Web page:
Some days I pray just to survive the next 5 minutes. Some minutes I breath as deeply as I can to avoid the onslaught of a paralyzing attack. Some moments I sob because I feel lost, lonely or even terrified that I can't seem to control my own mind.
The ugly truth.
The worst thing that I cannot control, is others' opinions on mental illness. Why is it that so many believe that my anxiety is self-inflicted? Why are there people who believe that depression is a matter of crying too much and being unable to be grateful? Why is it that those who have never experienced mental illness are so quick to dismiss it as lack of self-control or dare I say it, because of poor choices or even sin?
And the question that bothers me the most...why is it that when I am frank and open about my physical body failing me, some look at me with this look in their eye like I just announced my death sentence?
The thing that has served me the most since I developed anxiety, was my ability to be open about my struggles and my loved ones that have been willing to be patient, compassionate and charitable. I have been blessed to have married a man that recognizes my limits and knows when to pull me in and remind me to breath. I have been blessed with family that understands I need to go at my own pace. I have been blessed with friends that are always readily available to lift me up when I feel the most down. And most importantly, I have been blessed with a Father in Heaven that is uniquely aware of my pain and provided a Savior to help alleviate my sorrows.
But because I know not everyone has one or all of those things I wanted to share some common misconceptions about mental illness, and how you can help serve those you know who have mental illness (or yourself). I'm obviously not a medical professional or psychiatrist, but I do know from personal experience -- take it for what it's worth. (This is a good page to read about misconceptions, too -- I must admit, it inspired me.)
1. Someone or something is to blame.
I still struggle with this myself, but I often try to find what pushed me over the edge. Was it a medication? Was it my life circumstances? Could I have done something differently? I think the answer is both yes and no, but regardless, there's no reason to play this game. No matter what, I still have what I have and trying to blame myself (or someone else for that matter) doesn't alleviate any pain or make my situation better.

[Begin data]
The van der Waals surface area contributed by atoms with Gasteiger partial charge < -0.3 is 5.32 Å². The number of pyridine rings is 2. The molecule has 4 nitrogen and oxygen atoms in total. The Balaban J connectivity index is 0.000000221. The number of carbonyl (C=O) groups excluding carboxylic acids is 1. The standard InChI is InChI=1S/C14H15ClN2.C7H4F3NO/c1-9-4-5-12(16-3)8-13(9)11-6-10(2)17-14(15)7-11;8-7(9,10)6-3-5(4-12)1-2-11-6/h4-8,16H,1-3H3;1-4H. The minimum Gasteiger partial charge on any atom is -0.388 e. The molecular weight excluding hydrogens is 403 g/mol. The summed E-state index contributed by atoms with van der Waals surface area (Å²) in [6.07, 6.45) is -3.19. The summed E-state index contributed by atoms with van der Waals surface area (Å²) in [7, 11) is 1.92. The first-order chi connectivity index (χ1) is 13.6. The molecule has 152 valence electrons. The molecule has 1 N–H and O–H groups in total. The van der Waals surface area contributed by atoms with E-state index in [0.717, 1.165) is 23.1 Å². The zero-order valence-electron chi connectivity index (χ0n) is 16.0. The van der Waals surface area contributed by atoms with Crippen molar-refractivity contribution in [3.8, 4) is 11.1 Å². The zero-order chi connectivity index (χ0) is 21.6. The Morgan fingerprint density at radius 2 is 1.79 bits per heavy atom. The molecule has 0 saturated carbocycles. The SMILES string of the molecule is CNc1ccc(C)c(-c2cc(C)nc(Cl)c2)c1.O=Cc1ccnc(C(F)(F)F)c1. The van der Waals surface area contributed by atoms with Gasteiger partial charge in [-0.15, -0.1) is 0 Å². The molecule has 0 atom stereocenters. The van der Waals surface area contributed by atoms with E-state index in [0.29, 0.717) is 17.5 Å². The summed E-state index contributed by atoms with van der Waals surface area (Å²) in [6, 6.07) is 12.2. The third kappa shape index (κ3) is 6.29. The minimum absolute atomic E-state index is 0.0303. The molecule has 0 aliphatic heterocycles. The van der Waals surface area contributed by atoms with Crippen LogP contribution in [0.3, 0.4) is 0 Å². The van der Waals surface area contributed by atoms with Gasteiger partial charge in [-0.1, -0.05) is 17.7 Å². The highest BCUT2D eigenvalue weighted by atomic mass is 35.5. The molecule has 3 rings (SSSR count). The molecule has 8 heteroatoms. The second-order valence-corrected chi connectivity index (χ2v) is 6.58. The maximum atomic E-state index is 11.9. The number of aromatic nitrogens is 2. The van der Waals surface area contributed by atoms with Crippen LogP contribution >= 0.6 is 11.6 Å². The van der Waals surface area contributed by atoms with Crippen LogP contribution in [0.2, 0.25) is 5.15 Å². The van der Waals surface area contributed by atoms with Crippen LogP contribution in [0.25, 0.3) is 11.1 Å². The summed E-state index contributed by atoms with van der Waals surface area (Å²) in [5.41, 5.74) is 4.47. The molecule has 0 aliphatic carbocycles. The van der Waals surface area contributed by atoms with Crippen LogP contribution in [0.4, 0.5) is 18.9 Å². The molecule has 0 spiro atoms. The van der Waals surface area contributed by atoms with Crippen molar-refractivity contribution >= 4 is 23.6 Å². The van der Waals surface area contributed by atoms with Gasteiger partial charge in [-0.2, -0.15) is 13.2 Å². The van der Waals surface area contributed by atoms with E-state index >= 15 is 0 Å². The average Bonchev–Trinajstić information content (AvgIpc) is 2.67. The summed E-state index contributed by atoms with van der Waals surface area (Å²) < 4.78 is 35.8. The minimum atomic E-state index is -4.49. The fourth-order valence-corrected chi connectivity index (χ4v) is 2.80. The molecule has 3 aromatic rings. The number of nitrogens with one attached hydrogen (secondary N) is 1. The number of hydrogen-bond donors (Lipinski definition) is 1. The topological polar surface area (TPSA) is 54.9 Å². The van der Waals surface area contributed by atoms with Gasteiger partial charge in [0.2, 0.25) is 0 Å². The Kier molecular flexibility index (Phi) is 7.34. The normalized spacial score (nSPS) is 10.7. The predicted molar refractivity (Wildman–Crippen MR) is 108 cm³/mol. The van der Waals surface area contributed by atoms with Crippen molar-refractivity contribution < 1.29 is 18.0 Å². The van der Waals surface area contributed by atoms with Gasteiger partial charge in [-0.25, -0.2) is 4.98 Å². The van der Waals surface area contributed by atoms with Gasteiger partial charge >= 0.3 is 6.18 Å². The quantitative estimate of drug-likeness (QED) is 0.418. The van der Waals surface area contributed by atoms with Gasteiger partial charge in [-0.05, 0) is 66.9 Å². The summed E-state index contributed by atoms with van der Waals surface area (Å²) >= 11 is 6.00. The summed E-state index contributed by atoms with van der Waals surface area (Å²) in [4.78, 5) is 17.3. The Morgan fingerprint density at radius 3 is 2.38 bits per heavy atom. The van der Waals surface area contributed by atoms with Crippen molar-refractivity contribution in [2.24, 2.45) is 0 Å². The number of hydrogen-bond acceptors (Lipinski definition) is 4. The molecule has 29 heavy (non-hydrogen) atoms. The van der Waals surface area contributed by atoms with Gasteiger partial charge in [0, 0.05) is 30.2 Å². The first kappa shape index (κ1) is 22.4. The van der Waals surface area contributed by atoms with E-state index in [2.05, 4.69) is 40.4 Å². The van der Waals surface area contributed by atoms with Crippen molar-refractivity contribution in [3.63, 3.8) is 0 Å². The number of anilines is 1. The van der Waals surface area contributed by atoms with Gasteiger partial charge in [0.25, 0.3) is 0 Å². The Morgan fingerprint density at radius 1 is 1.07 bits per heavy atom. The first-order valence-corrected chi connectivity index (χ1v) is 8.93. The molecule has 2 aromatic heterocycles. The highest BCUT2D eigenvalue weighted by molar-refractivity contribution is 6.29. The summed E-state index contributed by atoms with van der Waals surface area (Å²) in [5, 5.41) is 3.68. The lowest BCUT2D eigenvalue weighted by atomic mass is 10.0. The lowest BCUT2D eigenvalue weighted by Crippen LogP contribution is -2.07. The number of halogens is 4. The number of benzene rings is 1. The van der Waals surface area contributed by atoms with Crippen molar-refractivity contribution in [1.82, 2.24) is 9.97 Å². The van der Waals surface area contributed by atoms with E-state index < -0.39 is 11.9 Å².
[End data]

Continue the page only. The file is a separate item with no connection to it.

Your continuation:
What has helped is accepting myself for who I am and what I struggle with. I may always struggle with anxiety, but that's okay. Not everything in life is easy, and because I struggle with something, doesn't make me weak, broken or incomplete. It makes me a human being. It makes me a child of God who desperately needs the redeeming love of Jesus Christ. That's all.
2. You have control.
Sometimes the misconception is that the reason you have anxiety or depression is because you lack will power or a backbone. That's not true at all. Mental illness is simply an illness. It's not self-inflicted. We don't go around telling people to snap out of AIDS or cancer, do we? Why would we suggest that for someone who struggles with a mental illness? It's just downright silly.
Understanding that you don't have control (to a certain degree), is much like not playing the blame game. Accept yourself for who you are, illness and all, and then you can move on to discover what you actually can do to help yourself.
3. You don't have control.
I bet you're thinking "Waaaaaaah?!" right about now. Am I right? Well truth be told, you do have control, just not 100 percent of it and not the way outside forces want you to think you do.
I can't really tell myself to stop having an anxiety attack mid-attack, but if I take care of myself the best I can, it significantly drops the amount of anxiety/attacks in my life. When I am getting sufficient amount of sleep, exercising daily, eating a well-rounded diet, drinking plenty of water, and avoiding caffeine...I do pretty well! If I was taking medication, that would be a must as well! I also do my best to know and voice my limits, so I don't overboard myself with stress. Discover your limits and accept them. It's alright if you need more sleep than others or can't have your life packed full from minute-to-minute...do what works for you, and I promise, you will thank yourself for it later!
4. Those with mental illness hate their lives or are seeking attention.
Wrong, wrong, wrong. It really irritates me when I tell someone I have anxiety, and they immediately jump to the conclusion that I am a miserable, angry, bitter human being -- I'm not! I am grateful, joyful, and satisfied with life (for the most part, of course). I'm not always sulking or feeling sorry for myself. I'm not begging for compliments or attention from others. I just struggle a little more than most to keep my mental health in check.
That's not to say I don't have moments of despair and heartache because I do. Mental illness is exquisitely painful, but it'd be foolish to assume that I don't have hope in faith in myself OR that I don't enjoy my life overall.